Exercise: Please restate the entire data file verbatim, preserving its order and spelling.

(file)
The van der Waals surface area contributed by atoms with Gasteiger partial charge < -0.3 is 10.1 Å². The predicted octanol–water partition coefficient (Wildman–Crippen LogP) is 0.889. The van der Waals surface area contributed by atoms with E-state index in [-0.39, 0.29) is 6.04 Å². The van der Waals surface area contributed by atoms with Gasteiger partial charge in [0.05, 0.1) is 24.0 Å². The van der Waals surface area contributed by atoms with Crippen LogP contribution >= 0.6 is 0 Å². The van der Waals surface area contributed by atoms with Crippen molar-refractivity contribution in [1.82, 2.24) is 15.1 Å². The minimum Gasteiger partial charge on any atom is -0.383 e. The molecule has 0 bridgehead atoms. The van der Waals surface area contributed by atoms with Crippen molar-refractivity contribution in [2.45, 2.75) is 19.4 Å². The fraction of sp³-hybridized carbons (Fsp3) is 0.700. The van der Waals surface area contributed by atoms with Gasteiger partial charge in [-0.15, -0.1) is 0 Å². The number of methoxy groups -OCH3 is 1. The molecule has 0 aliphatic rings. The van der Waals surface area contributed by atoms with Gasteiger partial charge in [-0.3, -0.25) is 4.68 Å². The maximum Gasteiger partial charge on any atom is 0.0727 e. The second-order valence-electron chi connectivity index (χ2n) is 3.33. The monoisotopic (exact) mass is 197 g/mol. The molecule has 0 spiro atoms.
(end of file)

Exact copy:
The van der Waals surface area contributed by atoms with Gasteiger partial charge < -0.3 is 10.1 Å². The predicted octanol–water partition coefficient (Wildman–Crippen LogP) is 0.889. The van der Waals surface area contributed by atoms with E-state index in [-0.39, 0.29) is 6.04 Å². The van der Waals surface area contributed by atoms with Gasteiger partial charge in [0.05, 0.1) is 24.0 Å². The van der Waals surface area contributed by atoms with Crippen LogP contribution >= 0.6 is 0 Å². The van der Waals surface area contributed by atoms with Crippen molar-refractivity contribution in [1.82, 2.24) is 15.1 Å². The minimum Gasteiger partial charge on any atom is -0.383 e. The molecule has 0 bridgehead atoms. The van der Waals surface area contributed by atoms with Crippen molar-refractivity contribution in [2.45, 2.75) is 19.4 Å². The fraction of sp³-hybridized carbons (Fsp3) is 0.700. The van der Waals surface area contributed by atoms with Gasteiger partial charge in [-0.15, -0.1) is 0 Å². The number of methoxy groups -OCH3 is 1. The molecule has 0 aliphatic rings. The van der Waals surface area contributed by atoms with Gasteiger partial charge in [-0.3, -0.25) is 4.68 Å². The maximum Gasteiger partial charge on any atom is 0.0727 e. The second-order valence-electron chi connectivity index (χ2n) is 3.33. The monoisotopic (exact) mass is 197 g/mol. The molecule has 0 spiro atoms.